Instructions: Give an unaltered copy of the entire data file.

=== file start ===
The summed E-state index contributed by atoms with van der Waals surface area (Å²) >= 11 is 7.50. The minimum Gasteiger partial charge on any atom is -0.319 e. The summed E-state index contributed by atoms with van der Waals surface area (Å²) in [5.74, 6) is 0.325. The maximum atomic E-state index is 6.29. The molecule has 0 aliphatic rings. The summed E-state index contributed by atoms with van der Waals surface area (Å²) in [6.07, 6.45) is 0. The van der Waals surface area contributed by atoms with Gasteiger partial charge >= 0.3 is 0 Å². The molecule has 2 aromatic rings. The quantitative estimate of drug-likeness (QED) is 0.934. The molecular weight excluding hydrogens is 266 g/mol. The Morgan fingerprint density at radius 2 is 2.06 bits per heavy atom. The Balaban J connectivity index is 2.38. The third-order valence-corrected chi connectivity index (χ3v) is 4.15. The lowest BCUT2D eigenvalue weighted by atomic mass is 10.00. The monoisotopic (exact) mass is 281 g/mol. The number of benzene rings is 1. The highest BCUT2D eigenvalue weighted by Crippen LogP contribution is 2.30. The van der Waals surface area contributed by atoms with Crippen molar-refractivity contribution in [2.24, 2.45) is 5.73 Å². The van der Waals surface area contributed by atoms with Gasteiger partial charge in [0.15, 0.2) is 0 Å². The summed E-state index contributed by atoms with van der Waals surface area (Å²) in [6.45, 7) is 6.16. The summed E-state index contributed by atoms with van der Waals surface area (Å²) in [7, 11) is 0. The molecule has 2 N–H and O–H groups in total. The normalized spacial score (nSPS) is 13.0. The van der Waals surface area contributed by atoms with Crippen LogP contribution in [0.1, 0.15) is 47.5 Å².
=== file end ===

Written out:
The summed E-state index contributed by atoms with van der Waals surface area (Å²) >= 11 is 7.50. The minimum Gasteiger partial charge on any atom is -0.319 e. The summed E-state index contributed by atoms with van der Waals surface area (Å²) in [5.74, 6) is 0.325. The maximum atomic E-state index is 6.29. The molecule has 0 aliphatic rings. The summed E-state index contributed by atoms with van der Waals surface area (Å²) in [6.07, 6.45) is 0. The van der Waals surface area contributed by atoms with Gasteiger partial charge >= 0.3 is 0 Å². The molecule has 2 aromatic rings. The quantitative estimate of drug-likeness (QED) is 0.934. The molecular weight excluding hydrogens is 266 g/mol. The Morgan fingerprint density at radius 2 is 2.06 bits per heavy atom. The Balaban J connectivity index is 2.38. The third-order valence-corrected chi connectivity index (χ3v) is 4.15. The lowest BCUT2D eigenvalue weighted by atomic mass is 10.00. The monoisotopic (exact) mass is 281 g/mol. The number of benzene rings is 1. The highest BCUT2D eigenvalue weighted by Crippen LogP contribution is 2.30. The van der Waals surface area contributed by atoms with Crippen molar-refractivity contribution in [2.24, 2.45) is 5.73 Å². The van der Waals surface area contributed by atoms with Gasteiger partial charge in [0.15, 0.2) is 0 Å². The summed E-state index contributed by atoms with van der Waals surface area (Å²) in [6.45, 7) is 6.16. The summed E-state index contributed by atoms with van der Waals surface area (Å²) in [7, 11) is 0. The molecule has 2 N–H and O–H groups in total. The normalized spacial score (nSPS) is 13.0. The van der Waals surface area contributed by atoms with Crippen LogP contribution in [0.1, 0.15) is 47.5 Å².